Most of India’s rajas and maharajas have a well-earned notoriety of loving and living lives of debauchery, hedonism and leisure, often in scant regard to the interests of their subjects. But some like the Maharaja of Mysore were also known for the higher pursuits of life.
The last king of Mysore, Jayachamaraja Wodeyar (1919-1974), was, for example, a renowned scholar in philosophy, a versatile music composer and a writer and humanist. And like many others in the Wodeyar clan before him, a great patron of the arts and culture.
In 1954, A.V. Narasimha Murthy, then a post-graduate student in Indology at the Maharaja’s College, had the opportunity of witnessing a sitting of the king’s “study circle”, a thinktank in which the Maharaja soaked in and imbibed from the accumulated wisdom of the intellectuals of the land.
The study circle comprised Prof K.A. Nilakanta Shstri, Prof. S. Ramachandra Rao and Patankar Chandrashekar Bhat.
Narasimha Murthy, now a retired head of the department of ancient history at the University of Mysore, recently recounted the unique experience in a piece he wrote for the 33rd anniversary issue of Star of Mysore, reprinted here courtesy of the newspaper.
By A.V. NARASIMHA MURTHY
The Maharaja was not only a great scholar but also liked the company of scholars and to listen to their words of wisdom and knowledge. He used to arranged study circles regularly in a serene place in the City.
The palace officials used to carry chairs, tables, fruit baskets to the selected place. The scholars used to be taken in the palace cars in advance and the maharaja used to arrive at the appointed time. Then followed the discussion on a particular topic for about an hour. This was the procedure of the study circle.
I had a desire to see this at least from a distance but I was just a student and that was impossible.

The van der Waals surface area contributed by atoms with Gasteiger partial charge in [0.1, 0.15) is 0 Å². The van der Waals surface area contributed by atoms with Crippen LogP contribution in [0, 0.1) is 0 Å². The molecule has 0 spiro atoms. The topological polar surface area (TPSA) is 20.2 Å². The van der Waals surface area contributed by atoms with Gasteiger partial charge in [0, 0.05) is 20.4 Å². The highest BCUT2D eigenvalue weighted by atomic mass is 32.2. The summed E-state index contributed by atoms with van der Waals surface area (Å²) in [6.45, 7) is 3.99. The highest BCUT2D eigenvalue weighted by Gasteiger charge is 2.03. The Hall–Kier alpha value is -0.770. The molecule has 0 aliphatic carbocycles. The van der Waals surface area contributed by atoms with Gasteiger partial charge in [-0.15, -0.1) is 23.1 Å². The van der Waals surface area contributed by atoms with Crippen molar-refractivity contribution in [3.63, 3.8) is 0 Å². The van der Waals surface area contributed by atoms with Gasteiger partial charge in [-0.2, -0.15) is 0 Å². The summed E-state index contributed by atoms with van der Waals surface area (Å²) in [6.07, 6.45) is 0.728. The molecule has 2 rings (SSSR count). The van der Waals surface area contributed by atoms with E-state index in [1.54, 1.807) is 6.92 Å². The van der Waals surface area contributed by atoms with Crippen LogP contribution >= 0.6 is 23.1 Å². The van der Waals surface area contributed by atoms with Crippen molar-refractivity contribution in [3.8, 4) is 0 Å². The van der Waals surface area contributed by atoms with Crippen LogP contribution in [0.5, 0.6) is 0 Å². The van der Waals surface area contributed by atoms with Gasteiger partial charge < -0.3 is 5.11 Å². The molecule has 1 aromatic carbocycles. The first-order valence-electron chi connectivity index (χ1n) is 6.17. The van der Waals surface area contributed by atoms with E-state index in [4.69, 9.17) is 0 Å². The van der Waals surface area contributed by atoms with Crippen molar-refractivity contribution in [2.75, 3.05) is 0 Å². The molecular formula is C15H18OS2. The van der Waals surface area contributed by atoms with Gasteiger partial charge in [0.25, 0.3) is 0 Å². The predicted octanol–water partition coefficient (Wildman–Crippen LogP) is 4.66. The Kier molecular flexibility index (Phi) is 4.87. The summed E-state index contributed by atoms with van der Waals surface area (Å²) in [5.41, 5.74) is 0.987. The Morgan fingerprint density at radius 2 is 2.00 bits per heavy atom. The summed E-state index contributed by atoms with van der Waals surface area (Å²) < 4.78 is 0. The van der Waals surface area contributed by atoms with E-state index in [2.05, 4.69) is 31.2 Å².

I had no courage to ask my teacher, Prof Nilakanta Shastri this. Prof Ramachandra Rao was very friendly and hence I asked him if he could help me. He did not have the courage to permit me.
Then I approached Patankar Chandrashekar Bhat who was close to our family. First he said, ‘Savari (Maharaja) will not accept it.’ But I insisted.
He thought of a plan and said, “You should act like my attendant, carry my books and be there at the correct time before I reach the place. You should stand at a distance without speaking a single word and behave like an attendant.”
I was asked to wear a black long coat but walk without chappals. I agreed. Chandrashekar Bhat intimated me the day when the study circle was to meet on the lawns of Lalitha Mahal Palace.
I hired a cycle, carried the books given by him, went to the place and stood in silence like an attendant, but with all attention.
A palace car brought the three scholars and an official of the palace welcomed them and showed them to their seats, which they occupied.
After five minutes arrived the Maharaja in a Rolls Royce. Everybody stood up and bowed to the Maharaja and the entire scenario became formal. Though I was standing at a distance, I had lent my ears to their conversation.
The Maharaja asked them to start.
Ramachandra Rao submitted: “We would like to discuss Yajnavalkya Smriti if His Highness would be pleased with this topic.” The Maharaja nodded his head in approval.
Prof Nilakanta Shastri began the discussion by explaining the date and time of Yajnavalkya in a historical perspective. Ramachandra Rao analysed the contents of the Yajnavalkya Smriti and Patankar gave the details of the religious and legal aspects of the work in Kannada.
The Maharaja was generously silent but was asking questions in between. After an hour, the session concluded. His Highness got up, folded his hands and took leave smiling. The three scholars bowed to the Maharaja and stood till the latter go into his car. They got into the Palace car and left the venue.
The attendants of the Palace packed the chairs, tables, etc and left. I collected the books I had carried and returned to my house on my cycle. The next day I went to Patankar’s house, returned the books and him profusely for the opportunity provided to me.
He praised me for my behaviour the previous evening and jocularly said, ‘You looked a perfect attendant.’ But he felt sorry that I had to adorn the role of an attendant as there was no other way.
Though a student, I was greatly impressed by this study circle and it has remained green in my memory.
Photograph: Jayachamaraja Wodeyar Bahadur, the first governor of the unifited State of Mysore, inaugurating the new theatre of Mylapore Fine Arts Club in 1959 (courtesy The Hindu).